Copyright law expert Mira Sundara Rajan is also an accomplished concert pianist - photo by Martin Dee
UBC Reports | Vol. 54 | No. 6 | Jun. 5, 2008
Copyright in the Digital Era
By Lorraine Chan
If copyright law is to survive in the digital age, it will have to emerge as a cooperative process between creator and public, says Mira Sundara Rajan.
Sundara Rajan is the Canada Research Chair in Intellectual Property Law and an Associate Professor at UBC’s Faculty of Law.
“Copyright law doesn’t work anymore in practice,” observes Sundara Rajan. “Once a work is in digital form, people can do whatever they want with it.”
In fact, she says the ever-growing frequency of file sharing has put great pressure on traditional copyright industries, including music, and change is bitterly resented by powerful corporations. Their efforts to protect their interests have polarized opinions on copyright.
“People see corporations making money in the name of artists,” Sundara Rajan points out. “The only way for copyright to work is to restore its moral credibility. People need to feel it’s important to respect the rights of authors and artists, and to protect their work.”
These pressures may ultimately end up democratizing copyright. Sundara Rajan says that there’s an opportunity to re-examine the purpose of the law, and in particular, to affirm human creativity in an environment that seems increasingly corporate and technological.
She argues that copyright should focus on the moral and creative rights of authors, while also responding to the public need for access to knowledge. “It’s an issue of human rights.”
Sundara Rajan’s interest in protecting artists’ rights is not solely legal. An accomplished musician, Sundara Rajan tours about six times a year, performing internationally as a concert pianist. Her family enjoys a storied cultural past.
Her late great-grandfather, C. Subramania Bharati is the National Poet of India. Sundara Rajan’s interest in copyright was sparked when she learned of the injustices that occurred after Bharati’s premature death in 1921, largely due to the Indian government’s controversial decision to give his copyright as a gift to the people of India.
Sundara Rajan studies intellectual property issues in Canada, the U.S., the U.K., Western and Eastern Europe, Russia, and India. She predicts that “funky and interesting” developments will continue to force the entertainment industry, record companies and publishers to adapt to the Bittorrent reality.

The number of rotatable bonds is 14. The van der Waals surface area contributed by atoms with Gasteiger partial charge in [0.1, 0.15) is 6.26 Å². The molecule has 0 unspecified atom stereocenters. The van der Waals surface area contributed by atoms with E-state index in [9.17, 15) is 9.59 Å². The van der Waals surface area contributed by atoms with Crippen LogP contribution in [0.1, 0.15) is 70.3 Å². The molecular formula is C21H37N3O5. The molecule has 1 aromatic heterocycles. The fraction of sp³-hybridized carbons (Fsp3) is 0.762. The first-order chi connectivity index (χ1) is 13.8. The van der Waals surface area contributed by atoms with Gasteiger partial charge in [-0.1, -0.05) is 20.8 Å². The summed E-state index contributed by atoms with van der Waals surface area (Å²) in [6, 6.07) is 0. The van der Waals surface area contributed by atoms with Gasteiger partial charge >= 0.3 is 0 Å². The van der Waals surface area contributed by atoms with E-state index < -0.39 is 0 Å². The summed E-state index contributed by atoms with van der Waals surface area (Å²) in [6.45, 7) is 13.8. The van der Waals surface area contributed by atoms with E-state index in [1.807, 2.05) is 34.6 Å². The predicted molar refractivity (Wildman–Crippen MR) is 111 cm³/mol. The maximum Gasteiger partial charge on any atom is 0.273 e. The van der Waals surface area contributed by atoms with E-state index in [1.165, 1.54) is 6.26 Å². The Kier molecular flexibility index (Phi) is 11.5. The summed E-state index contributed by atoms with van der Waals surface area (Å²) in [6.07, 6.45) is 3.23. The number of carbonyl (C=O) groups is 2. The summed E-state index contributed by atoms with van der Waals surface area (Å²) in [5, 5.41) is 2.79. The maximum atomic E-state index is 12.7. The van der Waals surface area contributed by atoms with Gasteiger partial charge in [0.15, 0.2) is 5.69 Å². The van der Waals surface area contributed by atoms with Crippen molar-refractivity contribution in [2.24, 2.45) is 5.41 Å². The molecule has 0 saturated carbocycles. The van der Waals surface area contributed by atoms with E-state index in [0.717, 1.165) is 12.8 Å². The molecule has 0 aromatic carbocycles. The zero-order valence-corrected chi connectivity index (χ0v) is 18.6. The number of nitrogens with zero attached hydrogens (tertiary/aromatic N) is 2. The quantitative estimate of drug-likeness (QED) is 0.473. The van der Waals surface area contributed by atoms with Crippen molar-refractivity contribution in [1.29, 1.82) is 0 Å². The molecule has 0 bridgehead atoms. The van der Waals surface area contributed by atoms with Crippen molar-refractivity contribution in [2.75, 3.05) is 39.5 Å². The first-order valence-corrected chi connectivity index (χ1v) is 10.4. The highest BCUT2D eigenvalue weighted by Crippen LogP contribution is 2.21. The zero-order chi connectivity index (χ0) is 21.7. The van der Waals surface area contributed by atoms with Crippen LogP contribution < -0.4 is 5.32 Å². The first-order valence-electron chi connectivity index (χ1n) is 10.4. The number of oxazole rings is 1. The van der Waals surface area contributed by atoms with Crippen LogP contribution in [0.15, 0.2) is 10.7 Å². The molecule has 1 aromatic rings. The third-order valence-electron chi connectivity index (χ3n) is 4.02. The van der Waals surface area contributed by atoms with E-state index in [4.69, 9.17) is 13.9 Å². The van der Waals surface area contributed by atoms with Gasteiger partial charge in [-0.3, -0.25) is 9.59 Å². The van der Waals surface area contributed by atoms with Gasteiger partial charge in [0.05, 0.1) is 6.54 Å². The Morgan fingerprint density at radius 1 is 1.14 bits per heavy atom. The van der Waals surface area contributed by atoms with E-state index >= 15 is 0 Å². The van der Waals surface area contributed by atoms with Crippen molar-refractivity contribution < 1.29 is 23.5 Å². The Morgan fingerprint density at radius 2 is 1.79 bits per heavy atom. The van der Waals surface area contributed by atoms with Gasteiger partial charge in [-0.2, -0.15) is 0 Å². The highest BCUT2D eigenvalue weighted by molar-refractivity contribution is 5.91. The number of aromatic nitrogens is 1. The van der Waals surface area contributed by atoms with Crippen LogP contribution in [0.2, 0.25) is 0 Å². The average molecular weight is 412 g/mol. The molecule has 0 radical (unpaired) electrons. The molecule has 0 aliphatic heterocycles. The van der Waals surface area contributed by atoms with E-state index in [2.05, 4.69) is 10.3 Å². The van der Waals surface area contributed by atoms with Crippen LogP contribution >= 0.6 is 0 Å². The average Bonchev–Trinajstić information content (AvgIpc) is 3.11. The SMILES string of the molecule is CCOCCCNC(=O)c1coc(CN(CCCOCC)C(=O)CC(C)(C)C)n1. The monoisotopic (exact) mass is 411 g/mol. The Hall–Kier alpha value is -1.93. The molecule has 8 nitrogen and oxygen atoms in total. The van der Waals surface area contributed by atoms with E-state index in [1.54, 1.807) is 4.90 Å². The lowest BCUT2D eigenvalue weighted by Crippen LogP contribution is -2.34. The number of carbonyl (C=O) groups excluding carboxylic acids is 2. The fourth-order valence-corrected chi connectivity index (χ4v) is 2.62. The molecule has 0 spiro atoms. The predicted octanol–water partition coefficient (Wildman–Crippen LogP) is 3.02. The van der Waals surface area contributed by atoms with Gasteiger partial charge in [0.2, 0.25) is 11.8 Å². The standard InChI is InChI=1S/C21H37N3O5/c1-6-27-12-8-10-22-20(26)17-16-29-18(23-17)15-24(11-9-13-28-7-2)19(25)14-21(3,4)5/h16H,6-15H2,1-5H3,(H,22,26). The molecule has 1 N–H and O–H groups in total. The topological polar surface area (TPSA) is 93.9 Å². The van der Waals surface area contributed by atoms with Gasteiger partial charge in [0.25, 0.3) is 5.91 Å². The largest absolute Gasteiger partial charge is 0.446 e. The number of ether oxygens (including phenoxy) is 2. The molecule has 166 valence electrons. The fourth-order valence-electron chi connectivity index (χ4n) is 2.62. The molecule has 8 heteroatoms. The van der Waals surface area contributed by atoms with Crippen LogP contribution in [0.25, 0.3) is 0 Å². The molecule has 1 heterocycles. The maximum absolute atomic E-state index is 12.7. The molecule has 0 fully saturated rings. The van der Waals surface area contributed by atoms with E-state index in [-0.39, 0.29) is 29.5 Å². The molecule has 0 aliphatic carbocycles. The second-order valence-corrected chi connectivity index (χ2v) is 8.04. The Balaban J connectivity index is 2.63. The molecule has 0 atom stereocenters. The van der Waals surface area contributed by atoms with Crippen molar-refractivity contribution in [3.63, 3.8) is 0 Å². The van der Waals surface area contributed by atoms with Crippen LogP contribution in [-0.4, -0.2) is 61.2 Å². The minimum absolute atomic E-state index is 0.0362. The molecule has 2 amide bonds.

Ideally, people would be able to do most of what they do now, but it would be accepted as perfectly legal, she says.
“The iTunes model seems to be working really well and appeals to people because of its ease and reasonableness.”
As well, consumers seem to like the pricing and the flexibility of being able to purchase one song versus an entire album, she says.
Sundara Rajan points out that copyright reform is overdue given that our current legal framework stems from legislation that was first passed in the 1700s.
To illustrate her point, Sundara Rajan asks students about their favourite music downloads. She gets a few raised eyebrows and questions about the aggressive lawsuits that U.S. corporations have brought against individuals south of the border.
Sundara Rajan says there’s nothing in the history of copyright law that forces us to assume that downloading is illegal.
“In fact, copyright has always been about controlling commercial use of works. For the past 300 years, there has been nothing in the law that prohibits private and non-commercial use.”
Sundara Rajan says that litigation before Canada’s Federal and Supreme courts, in contrast to the U.S. situation, indicates that music downloading is not yet illegal in this country. However, the Canadian government is looking at copyright reform that will meet international obligations, and which will make it illegal to upload files.
Internationally, the World Trade Organization (WTO) works with the World Intellectual Property Organization (WIPO), a specialist agency of the United Nations, to regulate the use of copyright-protected material in most countries, including Canada.
“Because of Hollywood and the music industry, the United States has put pressure on the WTO and WIPO to increase copyright standards,” says Sundara Rajan.
As a result, there is a “strident debate” between business interests and those like Lawrence Lessig, a Stanford law professor who initiated an open access movement known as “Creative Commons,” which encourages people to share their work for free.
“Corporations want to maintain and even improve upon their situation, by taking advantage of dramatically stronger copyright protection, and they have been diametrically opposed to open access.”
Sundara Rajan says, however, the Creative Commons fails to address important issues such as ensuring that creators are paid and recognized for their work, and preserving the integrity of cultural heritage in a digital context.
In her view, companies should be open to adapting, rather than holding onto their past privileges. Sundara Rajan says the reality is that traditional ways of making money may no longer work. Creators are no longer dependent on the middleman, the most current example being new bands that release their work independently on YouTube.
“Music companies will have new roles to play. They could become networks for distributing music, or platforms for launching new bands. Facilitating, not owning.”